Reviewed by Mónica Faggioni
I opted to read Escape from Camp 14 by Blaine Harden after Kim Jong II, the North Korean Dear Leader expired. The scenes in the news of afflicted masses of North Koreans crying at the loss of their Dear Leader shocked me at the time and provoked a curiosity for understanding this behavior. Reading Escape from Camp 14 helped me to understand that, by showing grief, the North Koreans escaped from a lifetime condemnation in Camp 14 or in any other of the camps whose existence is neglected.
In Escape from Camp 14, Blaine Harden tells the story of Shin Dong-hyuk, a man born in a prison, from parents breeding in a place where the promise of freedom was nonexistent. He was raised with an absolute lack of affection, of maternal love, as well as with a total absence of moral and ethical values. Malnourished and permanently hungry, the only values he could embrace were those that guaranteed survival, at the extreme end of which stands his denouncing his mother and brother’s intention of escaping the camp. Shin Dong-hyuk became a snitch with the hope of getting a little bit more of the cabbage soup he ate day after day in the camp.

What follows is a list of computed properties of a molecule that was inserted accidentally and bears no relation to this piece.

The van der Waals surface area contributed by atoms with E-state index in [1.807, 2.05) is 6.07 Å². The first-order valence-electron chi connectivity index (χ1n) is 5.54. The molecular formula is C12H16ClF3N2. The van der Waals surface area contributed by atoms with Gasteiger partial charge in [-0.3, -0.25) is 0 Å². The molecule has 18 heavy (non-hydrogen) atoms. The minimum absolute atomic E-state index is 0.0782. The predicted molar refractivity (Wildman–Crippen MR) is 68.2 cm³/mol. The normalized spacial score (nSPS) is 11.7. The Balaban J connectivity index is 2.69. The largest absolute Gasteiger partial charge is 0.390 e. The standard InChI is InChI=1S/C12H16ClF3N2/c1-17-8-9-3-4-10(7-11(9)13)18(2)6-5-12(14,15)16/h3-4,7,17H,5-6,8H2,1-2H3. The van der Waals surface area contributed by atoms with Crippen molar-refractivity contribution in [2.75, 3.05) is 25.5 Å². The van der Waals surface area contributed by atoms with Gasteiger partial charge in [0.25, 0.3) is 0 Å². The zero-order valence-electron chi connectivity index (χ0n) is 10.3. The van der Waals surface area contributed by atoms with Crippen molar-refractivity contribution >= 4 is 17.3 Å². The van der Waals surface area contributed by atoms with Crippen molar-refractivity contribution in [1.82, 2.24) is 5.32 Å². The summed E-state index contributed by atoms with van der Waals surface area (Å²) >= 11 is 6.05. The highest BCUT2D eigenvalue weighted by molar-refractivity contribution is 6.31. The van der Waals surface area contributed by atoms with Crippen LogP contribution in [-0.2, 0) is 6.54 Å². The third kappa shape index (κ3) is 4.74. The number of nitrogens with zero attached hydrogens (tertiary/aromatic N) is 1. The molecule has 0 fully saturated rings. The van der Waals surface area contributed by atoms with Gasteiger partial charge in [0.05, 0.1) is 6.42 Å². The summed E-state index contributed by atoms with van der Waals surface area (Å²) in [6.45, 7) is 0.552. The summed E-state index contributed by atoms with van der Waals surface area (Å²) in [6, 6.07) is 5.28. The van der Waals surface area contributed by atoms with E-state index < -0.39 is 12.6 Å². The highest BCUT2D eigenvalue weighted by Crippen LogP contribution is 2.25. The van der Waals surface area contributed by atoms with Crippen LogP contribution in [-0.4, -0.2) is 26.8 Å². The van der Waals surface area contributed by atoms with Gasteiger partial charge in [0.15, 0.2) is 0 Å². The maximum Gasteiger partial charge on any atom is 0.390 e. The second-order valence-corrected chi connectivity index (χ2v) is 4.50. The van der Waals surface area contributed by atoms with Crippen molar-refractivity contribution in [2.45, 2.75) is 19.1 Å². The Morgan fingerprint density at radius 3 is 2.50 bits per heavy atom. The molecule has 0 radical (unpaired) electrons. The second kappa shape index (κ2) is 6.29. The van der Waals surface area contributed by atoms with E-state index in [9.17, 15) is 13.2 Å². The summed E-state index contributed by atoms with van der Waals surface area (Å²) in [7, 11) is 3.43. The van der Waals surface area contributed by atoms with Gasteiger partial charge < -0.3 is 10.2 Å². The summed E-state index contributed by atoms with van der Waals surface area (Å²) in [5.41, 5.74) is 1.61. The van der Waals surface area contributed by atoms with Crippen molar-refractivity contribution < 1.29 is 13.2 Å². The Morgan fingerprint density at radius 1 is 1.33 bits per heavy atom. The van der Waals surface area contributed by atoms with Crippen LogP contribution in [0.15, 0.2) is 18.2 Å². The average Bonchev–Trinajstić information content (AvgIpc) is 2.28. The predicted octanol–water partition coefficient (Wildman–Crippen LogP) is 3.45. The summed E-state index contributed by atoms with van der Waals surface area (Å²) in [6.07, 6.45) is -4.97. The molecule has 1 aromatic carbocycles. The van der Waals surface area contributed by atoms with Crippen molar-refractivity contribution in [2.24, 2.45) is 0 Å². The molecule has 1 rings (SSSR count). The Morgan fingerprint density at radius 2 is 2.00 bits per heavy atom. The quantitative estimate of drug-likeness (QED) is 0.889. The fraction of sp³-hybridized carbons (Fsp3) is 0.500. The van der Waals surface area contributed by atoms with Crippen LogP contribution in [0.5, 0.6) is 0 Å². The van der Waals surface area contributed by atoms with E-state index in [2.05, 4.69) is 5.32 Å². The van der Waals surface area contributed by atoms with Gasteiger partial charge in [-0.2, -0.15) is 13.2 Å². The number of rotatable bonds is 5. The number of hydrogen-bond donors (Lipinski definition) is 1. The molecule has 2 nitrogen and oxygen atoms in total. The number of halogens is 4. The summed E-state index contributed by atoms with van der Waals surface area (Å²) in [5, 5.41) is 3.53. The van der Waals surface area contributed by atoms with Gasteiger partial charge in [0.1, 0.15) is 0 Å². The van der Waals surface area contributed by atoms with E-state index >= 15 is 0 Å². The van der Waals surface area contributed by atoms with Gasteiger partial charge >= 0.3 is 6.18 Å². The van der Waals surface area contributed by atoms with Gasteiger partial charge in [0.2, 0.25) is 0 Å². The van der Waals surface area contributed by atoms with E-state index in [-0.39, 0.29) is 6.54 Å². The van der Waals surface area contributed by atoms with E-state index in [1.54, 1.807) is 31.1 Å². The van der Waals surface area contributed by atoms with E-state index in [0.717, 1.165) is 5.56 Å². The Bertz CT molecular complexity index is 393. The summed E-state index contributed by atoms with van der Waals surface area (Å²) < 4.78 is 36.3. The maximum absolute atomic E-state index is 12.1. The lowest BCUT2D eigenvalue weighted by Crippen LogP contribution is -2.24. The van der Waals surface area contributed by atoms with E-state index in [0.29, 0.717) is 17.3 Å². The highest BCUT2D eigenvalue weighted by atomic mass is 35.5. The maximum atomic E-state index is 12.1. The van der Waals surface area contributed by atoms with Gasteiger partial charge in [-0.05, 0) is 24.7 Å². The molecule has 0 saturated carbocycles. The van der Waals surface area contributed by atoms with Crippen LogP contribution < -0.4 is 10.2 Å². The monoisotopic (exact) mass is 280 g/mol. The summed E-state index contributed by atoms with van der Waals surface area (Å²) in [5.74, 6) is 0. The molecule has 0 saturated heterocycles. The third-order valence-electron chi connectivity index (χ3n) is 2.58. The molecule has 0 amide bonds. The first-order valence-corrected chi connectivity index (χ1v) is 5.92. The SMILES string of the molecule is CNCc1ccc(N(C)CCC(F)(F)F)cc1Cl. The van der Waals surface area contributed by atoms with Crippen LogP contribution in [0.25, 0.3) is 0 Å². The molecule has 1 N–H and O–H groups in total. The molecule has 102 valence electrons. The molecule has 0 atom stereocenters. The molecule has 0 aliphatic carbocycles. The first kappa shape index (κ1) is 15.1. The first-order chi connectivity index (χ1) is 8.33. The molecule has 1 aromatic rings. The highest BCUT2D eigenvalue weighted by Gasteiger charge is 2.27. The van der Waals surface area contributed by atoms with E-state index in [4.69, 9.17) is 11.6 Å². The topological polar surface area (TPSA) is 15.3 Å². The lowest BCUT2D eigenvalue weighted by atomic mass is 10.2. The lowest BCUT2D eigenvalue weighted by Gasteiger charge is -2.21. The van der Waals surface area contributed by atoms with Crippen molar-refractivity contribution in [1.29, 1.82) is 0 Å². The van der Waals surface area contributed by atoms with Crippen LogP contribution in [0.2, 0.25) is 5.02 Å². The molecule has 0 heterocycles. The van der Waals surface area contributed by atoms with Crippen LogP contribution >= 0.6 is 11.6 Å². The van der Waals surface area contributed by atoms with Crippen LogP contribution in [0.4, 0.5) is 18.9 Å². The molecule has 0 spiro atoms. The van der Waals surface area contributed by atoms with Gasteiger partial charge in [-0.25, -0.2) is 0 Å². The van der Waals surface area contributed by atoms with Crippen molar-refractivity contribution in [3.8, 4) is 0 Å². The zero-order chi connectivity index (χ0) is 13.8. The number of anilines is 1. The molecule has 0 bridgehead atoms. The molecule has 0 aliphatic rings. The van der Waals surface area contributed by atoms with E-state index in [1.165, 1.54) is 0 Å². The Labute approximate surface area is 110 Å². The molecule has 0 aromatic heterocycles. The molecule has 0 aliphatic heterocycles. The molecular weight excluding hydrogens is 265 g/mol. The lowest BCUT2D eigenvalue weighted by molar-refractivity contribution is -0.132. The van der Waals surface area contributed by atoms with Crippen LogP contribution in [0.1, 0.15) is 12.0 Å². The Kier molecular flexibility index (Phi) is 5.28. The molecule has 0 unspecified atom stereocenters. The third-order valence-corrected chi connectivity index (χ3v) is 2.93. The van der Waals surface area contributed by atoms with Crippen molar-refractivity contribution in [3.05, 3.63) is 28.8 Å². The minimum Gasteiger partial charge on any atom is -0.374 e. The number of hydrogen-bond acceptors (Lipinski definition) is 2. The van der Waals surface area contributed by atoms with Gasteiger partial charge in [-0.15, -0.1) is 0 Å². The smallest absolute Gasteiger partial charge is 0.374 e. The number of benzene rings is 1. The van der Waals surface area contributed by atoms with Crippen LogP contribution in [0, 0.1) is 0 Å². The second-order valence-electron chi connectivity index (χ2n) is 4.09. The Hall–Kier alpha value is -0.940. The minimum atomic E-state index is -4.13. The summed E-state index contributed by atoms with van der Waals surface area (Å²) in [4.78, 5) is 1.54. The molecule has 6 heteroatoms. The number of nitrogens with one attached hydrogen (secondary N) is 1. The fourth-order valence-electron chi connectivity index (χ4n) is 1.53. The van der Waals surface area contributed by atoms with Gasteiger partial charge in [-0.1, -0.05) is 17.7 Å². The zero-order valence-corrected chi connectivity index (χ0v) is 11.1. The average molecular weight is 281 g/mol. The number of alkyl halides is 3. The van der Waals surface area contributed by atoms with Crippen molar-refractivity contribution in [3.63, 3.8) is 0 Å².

Blaine Harden tells Shin Dong-hyuk’s story in a simple way, committed to his purpose of informing the reader about the hardship and deprivation of liberty that any inhabitant of North Korea and every member of his family is exposed to if the suspicion of unfaithfulness to the regime falls on him.
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